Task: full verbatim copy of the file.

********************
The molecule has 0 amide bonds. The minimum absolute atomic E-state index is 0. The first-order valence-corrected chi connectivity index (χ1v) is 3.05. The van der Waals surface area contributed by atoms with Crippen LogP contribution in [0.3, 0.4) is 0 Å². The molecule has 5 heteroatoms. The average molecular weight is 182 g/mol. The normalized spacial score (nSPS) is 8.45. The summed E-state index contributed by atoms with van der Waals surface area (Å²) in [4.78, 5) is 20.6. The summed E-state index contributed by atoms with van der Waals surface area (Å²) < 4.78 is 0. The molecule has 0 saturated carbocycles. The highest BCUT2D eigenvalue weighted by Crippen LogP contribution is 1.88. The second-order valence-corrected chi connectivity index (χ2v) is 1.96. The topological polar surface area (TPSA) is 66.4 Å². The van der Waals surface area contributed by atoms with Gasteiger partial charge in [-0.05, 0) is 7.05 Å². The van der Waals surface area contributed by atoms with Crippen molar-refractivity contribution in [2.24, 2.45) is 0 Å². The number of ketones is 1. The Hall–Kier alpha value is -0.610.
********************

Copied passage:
The molecule has 0 amide bonds. The minimum absolute atomic E-state index is 0. The first-order valence-corrected chi connectivity index (χ1v) is 3.05. The van der Waals surface area contributed by atoms with Crippen LogP contribution in [0.3, 0.4) is 0 Å². The molecule has 5 heteroatoms. The average molecular weight is 182 g/mol. The normalized spacial score (nSPS) is 8.45. The summed E-state index contributed by atoms with van der Waals surface area (Å²) in [4.78, 5) is 20.6. The summed E-state index contributed by atoms with van der Waals surface area (Å²) < 4.78 is 0. The molecule has 0 saturated carbocycles. The highest BCUT2D eigenvalue weighted by Crippen LogP contribution is 1.88. The second-order valence-corrected chi connectivity index (χ2v) is 1.96. The topological polar surface area (TPSA) is 66.4 Å². The van der Waals surface area contributed by atoms with Gasteiger partial charge in [-0.05, 0) is 7.05 Å². The van der Waals surface area contributed by atoms with Crippen molar-refractivity contribution in [2.24, 2.45) is 0 Å². The number of ketones is 1. The Hall–Kier alpha value is -0.610.